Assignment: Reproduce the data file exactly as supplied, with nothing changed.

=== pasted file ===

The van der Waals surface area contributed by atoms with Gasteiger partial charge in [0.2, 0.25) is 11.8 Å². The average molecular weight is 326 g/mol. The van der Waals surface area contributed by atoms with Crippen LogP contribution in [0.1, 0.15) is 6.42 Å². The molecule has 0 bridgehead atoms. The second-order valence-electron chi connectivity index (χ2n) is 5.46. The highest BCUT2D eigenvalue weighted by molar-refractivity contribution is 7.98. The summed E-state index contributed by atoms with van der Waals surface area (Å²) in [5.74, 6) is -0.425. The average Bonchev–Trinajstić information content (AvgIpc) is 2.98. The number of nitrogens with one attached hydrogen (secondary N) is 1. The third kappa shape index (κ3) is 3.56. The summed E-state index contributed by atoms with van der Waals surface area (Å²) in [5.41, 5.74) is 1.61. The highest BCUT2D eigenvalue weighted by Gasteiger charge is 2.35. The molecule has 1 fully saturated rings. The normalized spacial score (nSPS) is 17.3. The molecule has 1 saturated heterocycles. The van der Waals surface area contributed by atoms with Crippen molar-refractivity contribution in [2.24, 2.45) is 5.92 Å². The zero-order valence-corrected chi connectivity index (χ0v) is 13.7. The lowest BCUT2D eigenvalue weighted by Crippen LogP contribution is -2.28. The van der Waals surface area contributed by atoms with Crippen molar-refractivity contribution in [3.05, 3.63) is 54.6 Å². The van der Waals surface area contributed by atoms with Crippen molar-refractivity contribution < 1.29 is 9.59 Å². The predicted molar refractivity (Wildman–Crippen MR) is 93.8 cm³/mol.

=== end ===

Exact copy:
The van der Waals surface area contributed by atoms with Gasteiger partial charge in [0.2, 0.25) is 11.8 Å². The average molecular weight is 326 g/mol. The van der Waals surface area contributed by atoms with Crippen LogP contribution in [0.1, 0.15) is 6.42 Å². The molecule has 0 bridgehead atoms. The second-order valence-electron chi connectivity index (χ2n) is 5.46. The highest BCUT2D eigenvalue weighted by molar-refractivity contribution is 7.98. The summed E-state index contributed by atoms with van der Waals surface area (Å²) in [5.74, 6) is -0.425. The average Bonchev–Trinajstić information content (AvgIpc) is 2.98. The number of nitrogens with one attached hydrogen (secondary N) is 1. The third kappa shape index (κ3) is 3.56. The summed E-state index contributed by atoms with van der Waals surface area (Å²) in [5.41, 5.74) is 1.61. The highest BCUT2D eigenvalue weighted by Gasteiger charge is 2.35. The molecule has 1 fully saturated rings. The normalized spacial score (nSPS) is 17.3. The molecule has 1 saturated heterocycles. The van der Waals surface area contributed by atoms with Crippen molar-refractivity contribution in [2.24, 2.45) is 5.92 Å². The zero-order valence-corrected chi connectivity index (χ0v) is 13.7. The lowest BCUT2D eigenvalue weighted by Crippen LogP contribution is -2.28. The van der Waals surface area contributed by atoms with Crippen molar-refractivity contribution in [3.05, 3.63) is 54.6 Å². The van der Waals surface area contributed by atoms with Crippen molar-refractivity contribution < 1.29 is 9.59 Å². The predicted molar refractivity (Wildman–Crippen MR) is 93.8 cm³/mol.